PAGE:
New from Jeff York on The Establishing Shot: JULIE ANDREWS IS THE 48TH RECIPIENT OF THE AFI LIFE ACHIEVEMENT AWARD

Original caricature by Jeff York of Julie Andrews in THE SOUND OF MUSIC. (copyright 2019)
The AFI Life Achievement Award is a career award that has often courted controversy. The trustees of the American Film Institute notoriously gave the award to Tom Hanks in 2002, when he was merely 45. The award has never gone to a screenwriter unless he was also a director. And perhaps most notoriously, they’ve only honored one artist who wasn’t an actor or director, and that was composer John Williams in 2016. This year, there’s little argument to be had in debating the merits of their choice as the 48th recipient – actress Julie Andrews. She is wholly worthy if not a slightly surprising choice this late in the game. 
Some, including yours truly, thought that perhaps the AFI had overlooked Andrews. After all, the trustees have ignored many worthy artists over the decades – Charlie Chaplin, Groucho Marx, Edith Head, Ernest Lehman, William Holden, Robert Redford, and Michael Caine, just to name seven – and with the latest recipients being younger recipients like George Clooney and Denzel Washington, it appeared that they may have forgotten about the 83-year-old Andrews. Fortunately, that was not the case. Indeed, Andrews lives up to the ideals of the AFI award better than most, and it was wise for the trustees to backtrack and honor someone whose career started onscreen back in the 1940s.
The two tenets that are supposed to determine the American Film Institute’s Life Achievement Award choices are fundamentally advancing the art of film and big screen achievements that have stood the test of time. Andrews has done both demonstrably. Many of her films, like MARY POPPINS, THE SOUND OF MUSIC, THE AMERICANIZATION OF EMILY, 10, and VICTOR/VICTORIA are esteemed and beloved classics. Andrews is one of those rarest of rare talents who have become iconic. This is in part due to her talent, persona, and ability to pull off comedy, drama, romance, thrillers, and musicals. She’s also quite simply, one helluva actress.
Andrews is also a one-of-a-kind-star, one whom there is simply no other like. Name one actress in the history of film who has such a unique combination of intelligence, grace, bearing, wholesomeness, sexiness, a four-octave range, and a sense of continual joie de vivre to her approach in life. You cannot. The fact that she’s British only ensures all the more that she is a singular sensation.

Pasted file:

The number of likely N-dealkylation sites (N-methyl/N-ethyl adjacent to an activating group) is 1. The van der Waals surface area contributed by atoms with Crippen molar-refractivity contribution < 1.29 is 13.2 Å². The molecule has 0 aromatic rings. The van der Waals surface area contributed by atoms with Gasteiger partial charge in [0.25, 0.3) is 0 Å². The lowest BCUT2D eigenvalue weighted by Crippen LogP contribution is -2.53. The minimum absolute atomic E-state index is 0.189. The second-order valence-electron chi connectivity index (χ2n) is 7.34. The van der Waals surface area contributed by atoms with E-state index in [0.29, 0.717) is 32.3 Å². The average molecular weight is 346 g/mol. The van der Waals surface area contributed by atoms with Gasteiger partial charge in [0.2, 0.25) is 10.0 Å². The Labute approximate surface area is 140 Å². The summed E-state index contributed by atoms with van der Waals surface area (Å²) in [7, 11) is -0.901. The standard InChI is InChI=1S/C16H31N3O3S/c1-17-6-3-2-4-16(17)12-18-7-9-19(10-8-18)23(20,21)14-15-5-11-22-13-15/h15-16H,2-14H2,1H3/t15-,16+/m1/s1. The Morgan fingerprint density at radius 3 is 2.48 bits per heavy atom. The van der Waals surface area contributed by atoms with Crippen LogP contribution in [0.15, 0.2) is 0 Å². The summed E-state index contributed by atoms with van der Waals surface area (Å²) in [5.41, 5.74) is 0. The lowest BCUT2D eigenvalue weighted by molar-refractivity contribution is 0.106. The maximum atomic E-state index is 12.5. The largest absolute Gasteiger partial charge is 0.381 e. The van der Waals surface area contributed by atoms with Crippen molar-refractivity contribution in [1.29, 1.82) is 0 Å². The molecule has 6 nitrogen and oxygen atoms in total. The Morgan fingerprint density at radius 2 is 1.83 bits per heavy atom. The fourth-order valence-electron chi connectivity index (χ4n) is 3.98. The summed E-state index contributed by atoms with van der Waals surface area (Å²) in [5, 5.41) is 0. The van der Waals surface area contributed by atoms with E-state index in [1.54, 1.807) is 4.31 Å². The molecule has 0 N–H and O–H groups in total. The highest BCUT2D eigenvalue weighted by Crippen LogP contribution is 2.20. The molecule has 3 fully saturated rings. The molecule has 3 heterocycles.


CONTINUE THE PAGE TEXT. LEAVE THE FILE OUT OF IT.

She has won all kinds of major awards during her career, including an Academy Award, a BAFTA, five Golden Globes, three Grammys, two Emmys, the Screen Actors Guild Lifetime Achievement Award, and the Kennedy Center Honors Award. In addition to her big-screen work, she was a major music hall performer as a child, the original Eliza Doolittle in MY FAIR LADY and Queen Guinevere in CAMELOT on the Broadway stage, as well as the original CINDERELLA for Rodgers and Hammerstein on television in 1957. (That musical special was seen live by over 100 million viewers.)
Of course, Andrews holds a special place in audiences’ hearts because she was very likely the first movie star that millions upon millions of children fell in love with due to her endearing and enduring performances as MARY POPPINS and Maria von Trapp in THE SOUND OF MUSIC. Singing dozens of classic songs like “Spoonful of Sugar” and “Do-Re-Mi,” who from age eight to 80 didn’t fall in love with her? I know I did. And that love hasn’t wavered in over five decades. 
I’ve taken issue before with the AFI trustees for their choices and snubs, but this selection I wholeheartedly endorse. Julie Andrews deserves this incredible honor and I can hardly wait to see her receive it next April. Bravo!

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One thought on “New from Jeff York on The Establishing Shot: JULIE ANDREWS IS THE 48TH RECIPIENT OF THE AFI LIFE ACHIEVEMENT AWARD

  1. Thank you for a wonderful article. I agree with you wholeheartedly that the AFI for Ms. Andrews is long overdue. You state that her career “started onscreen back in the 1940s.” Her first appearance onscreen was in “Mary Poppins” in the mid 1960s, NOT in the 1940s. Thanks!

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